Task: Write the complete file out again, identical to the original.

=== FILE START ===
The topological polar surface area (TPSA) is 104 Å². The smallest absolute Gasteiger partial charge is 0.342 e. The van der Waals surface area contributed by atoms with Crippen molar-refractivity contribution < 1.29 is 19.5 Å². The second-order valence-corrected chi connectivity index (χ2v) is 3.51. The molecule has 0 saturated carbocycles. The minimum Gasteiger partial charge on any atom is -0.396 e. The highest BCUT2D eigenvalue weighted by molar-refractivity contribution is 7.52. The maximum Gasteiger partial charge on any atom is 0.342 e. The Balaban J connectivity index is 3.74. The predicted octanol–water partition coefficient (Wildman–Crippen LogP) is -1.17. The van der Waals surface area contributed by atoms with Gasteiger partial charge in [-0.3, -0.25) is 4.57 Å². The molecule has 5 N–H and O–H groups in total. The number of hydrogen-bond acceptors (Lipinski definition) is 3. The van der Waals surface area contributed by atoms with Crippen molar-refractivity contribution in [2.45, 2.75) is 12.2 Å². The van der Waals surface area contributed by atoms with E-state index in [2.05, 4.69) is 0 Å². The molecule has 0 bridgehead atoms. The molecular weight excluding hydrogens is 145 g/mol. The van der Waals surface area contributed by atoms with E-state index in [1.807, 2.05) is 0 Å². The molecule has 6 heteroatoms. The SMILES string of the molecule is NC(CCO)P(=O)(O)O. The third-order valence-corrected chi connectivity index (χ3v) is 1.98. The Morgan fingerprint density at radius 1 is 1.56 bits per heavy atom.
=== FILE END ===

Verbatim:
The topological polar surface area (TPSA) is 104 Å². The smallest absolute Gasteiger partial charge is 0.342 e. The van der Waals surface area contributed by atoms with Crippen molar-refractivity contribution < 1.29 is 19.5 Å². The second-order valence-corrected chi connectivity index (χ2v) is 3.51. The molecule has 0 saturated carbocycles. The minimum Gasteiger partial charge on any atom is -0.396 e. The highest BCUT2D eigenvalue weighted by molar-refractivity contribution is 7.52. The maximum Gasteiger partial charge on any atom is 0.342 e. The Balaban J connectivity index is 3.74. The predicted octanol–water partition coefficient (Wildman–Crippen LogP) is -1.17. The van der Waals surface area contributed by atoms with Gasteiger partial charge in [-0.3, -0.25) is 4.57 Å². The molecule has 5 N–H and O–H groups in total. The number of hydrogen-bond acceptors (Lipinski definition) is 3. The van der Waals surface area contributed by atoms with Crippen molar-refractivity contribution in [2.45, 2.75) is 12.2 Å². The van der Waals surface area contributed by atoms with E-state index in [2.05, 4.69) is 0 Å². The molecule has 0 bridgehead atoms. The molecular weight excluding hydrogens is 145 g/mol. The van der Waals surface area contributed by atoms with E-state index in [1.807, 2.05) is 0 Å². The molecule has 6 heteroatoms. The SMILES string of the molecule is NC(CCO)P(=O)(O)O. The third-order valence-corrected chi connectivity index (χ3v) is 1.98. The Morgan fingerprint density at radius 1 is 1.56 bits per heavy atom.